Under the new law, teachers will be able to gain, lose or regain tenure by jumping through the right hoops. School districts, with less money and less evaluators, are to do more evaluation than before, still manage the school, provide vision and leadership, and discipline those few students who need disciplining.  The new legislation wants to get rid of “ineffective” teachers but doesn’t define what that is. I’m dizzy.

SB-191 has left us not knowing what tenure is, if due process will be followed, or how an ineffective teacher is defined. Nor does it provide money to help school districts to evaluate their staffs or hire the most effective teachers (depending on the survey, Colorado is somewhere between 49th and 39th in school funding).

Clear as mud?  Turns out I can’t tell you what tenure is anymore, or whether there will be due process for teachers in the future. The state doesn’t seem to have the answers, either.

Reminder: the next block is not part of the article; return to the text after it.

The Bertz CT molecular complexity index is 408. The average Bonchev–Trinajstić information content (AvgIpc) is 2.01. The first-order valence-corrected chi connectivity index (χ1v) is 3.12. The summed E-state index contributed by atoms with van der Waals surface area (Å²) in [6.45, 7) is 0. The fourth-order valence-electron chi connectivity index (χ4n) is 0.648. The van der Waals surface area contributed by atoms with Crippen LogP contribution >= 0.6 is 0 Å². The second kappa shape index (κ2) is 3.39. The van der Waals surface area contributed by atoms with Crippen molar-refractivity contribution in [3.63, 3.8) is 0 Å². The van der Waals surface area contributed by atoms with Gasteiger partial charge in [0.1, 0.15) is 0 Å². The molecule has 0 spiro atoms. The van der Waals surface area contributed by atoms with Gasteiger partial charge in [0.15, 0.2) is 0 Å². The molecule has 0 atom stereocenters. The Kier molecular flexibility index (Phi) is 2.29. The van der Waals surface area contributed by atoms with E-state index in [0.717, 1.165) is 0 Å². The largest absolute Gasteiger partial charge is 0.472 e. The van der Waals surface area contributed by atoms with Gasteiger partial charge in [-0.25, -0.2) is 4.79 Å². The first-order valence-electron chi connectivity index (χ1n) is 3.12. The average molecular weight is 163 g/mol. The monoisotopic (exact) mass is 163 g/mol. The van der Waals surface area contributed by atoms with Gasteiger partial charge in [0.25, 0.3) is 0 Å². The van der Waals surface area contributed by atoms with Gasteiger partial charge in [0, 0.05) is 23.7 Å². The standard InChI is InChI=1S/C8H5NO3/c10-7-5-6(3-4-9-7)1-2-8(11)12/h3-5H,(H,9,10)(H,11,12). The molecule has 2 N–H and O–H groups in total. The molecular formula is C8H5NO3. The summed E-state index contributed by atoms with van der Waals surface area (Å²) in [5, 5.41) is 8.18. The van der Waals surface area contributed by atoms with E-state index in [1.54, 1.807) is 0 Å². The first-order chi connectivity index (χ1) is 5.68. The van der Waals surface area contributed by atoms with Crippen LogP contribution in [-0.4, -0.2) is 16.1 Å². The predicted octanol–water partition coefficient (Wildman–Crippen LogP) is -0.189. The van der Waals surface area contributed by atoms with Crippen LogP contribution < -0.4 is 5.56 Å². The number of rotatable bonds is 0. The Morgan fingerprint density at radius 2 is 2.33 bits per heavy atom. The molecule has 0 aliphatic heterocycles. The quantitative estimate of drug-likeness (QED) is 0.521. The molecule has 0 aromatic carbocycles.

First Person

I’m a black male teen in Aurora, and I see how ‘achievement gap’ forms

The author, Ayden Clayton.

Have you ever heard of the achievement gap? Every column, blog or article that I’ve read on this topic has never come from a African-American, let alone an African-American male.

Here is a voice that should be heard: mine.

Recent research from Stanford showed that African-Americans come in behind other students on standardized tests and enrollment in honors to AP and college classes. This is very important because the gap is also prevalent at Rangeview High School in Aurora, where I am a senior.

There really is a problem. Look at the facts: 25.8 percent of African Americans are in poverty according to Census information published in 2013. The problem is how their lives at home are affecting classroom behavior or attention in class. This goes for all races, but the trend is that many of the students with families living in poverty drop out of high school.